Study reveals some car insurance companies don’t use genuine parts in crash repairs – Drive
Buried in the fine print of some car insurance policies is a disclaimer that permits the use of generic, non-genuine parts in crash repairs.
Some of Australia’s biggest insurance companies have discreetly introduced policies to use generic, non-genuine parts in crash repairs.
Permission to use non-genuine parts – which saves some insurance companies millions of dollars each year, but can leave car owners with ill-fitting repairs – is included in the fine print in the policies written by major insurers such as AAMI and GIO and others.
Insurance giants NRMA and RACV are the only major policy providers unearthed by Drive that specifically outline the use of genuine parts in crash repairs.
All major insurers had a provision to use “high quality, non-genuine” parts for windscreen and radiator replacements.
And they all had a provision to use genuine secondhand parts provided they were in good condition which, smash repairers say, is a better option than generic, non-genuine “aftermarket” new parts.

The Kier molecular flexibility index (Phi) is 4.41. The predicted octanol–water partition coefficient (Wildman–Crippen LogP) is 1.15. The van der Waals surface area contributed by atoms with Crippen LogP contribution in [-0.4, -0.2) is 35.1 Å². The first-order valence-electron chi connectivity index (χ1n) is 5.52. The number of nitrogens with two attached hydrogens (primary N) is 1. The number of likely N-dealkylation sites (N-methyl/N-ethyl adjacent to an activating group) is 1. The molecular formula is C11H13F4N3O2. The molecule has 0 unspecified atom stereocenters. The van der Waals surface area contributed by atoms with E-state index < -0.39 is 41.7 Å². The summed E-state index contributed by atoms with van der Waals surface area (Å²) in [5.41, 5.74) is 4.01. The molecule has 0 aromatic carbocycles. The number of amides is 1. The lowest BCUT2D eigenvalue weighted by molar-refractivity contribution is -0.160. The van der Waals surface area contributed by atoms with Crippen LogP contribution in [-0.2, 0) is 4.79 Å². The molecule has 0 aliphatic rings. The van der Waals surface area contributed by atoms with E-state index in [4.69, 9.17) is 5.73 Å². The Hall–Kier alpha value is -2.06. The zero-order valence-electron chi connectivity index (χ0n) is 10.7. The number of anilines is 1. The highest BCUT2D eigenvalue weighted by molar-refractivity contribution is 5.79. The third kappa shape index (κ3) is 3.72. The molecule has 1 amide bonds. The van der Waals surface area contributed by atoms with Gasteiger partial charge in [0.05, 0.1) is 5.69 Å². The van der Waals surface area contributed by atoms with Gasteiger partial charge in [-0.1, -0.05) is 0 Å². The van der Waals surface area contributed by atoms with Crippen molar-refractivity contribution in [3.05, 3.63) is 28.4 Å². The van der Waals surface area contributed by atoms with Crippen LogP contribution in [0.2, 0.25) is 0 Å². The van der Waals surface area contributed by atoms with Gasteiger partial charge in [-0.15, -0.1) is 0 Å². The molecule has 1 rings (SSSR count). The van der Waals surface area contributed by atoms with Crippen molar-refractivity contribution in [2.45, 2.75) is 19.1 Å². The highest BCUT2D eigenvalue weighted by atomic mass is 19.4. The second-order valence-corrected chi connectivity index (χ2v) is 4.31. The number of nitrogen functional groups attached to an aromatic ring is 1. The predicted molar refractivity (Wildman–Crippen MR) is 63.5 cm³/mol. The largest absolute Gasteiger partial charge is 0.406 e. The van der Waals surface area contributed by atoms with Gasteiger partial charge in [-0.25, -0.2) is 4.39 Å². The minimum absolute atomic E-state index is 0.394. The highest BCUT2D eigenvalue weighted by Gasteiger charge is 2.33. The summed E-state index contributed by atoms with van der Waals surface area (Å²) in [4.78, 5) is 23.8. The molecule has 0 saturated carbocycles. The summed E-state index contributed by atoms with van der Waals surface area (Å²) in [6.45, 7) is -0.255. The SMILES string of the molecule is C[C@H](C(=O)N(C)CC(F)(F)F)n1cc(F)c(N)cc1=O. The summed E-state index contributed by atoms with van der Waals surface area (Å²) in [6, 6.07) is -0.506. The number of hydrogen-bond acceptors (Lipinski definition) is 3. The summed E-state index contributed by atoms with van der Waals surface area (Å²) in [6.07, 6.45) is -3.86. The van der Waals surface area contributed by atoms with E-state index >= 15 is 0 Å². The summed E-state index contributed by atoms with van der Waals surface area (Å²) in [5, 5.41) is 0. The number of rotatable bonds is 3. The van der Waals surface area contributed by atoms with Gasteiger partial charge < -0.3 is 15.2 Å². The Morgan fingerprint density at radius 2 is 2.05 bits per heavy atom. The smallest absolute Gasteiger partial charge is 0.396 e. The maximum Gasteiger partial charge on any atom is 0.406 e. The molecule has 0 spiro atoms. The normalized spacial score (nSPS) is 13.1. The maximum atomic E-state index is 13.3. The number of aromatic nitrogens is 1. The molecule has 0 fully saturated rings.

The fine print in product disclosure statements that enables the use of generic, non-genuine parts in crash repairs is easy to skim past.
For example, the product disclosure statements for AAMI and GIO say: “When we authorise repairs to your car we will ensure the repair work is properly carried out, use new parts or, where available, quality reusable parts.
“The parts used will not void the warranty provided by the car manufacturer, comply with the car manufacturer’s specifications and applicable Australian Design Rules, be consistent with the age and condition of the car, and preserve or improve the safety and structural integrity of the car.”
Of note, the AAMI and GIO policies refer to “new” parts but do not specifically mention they must be genuine parts.
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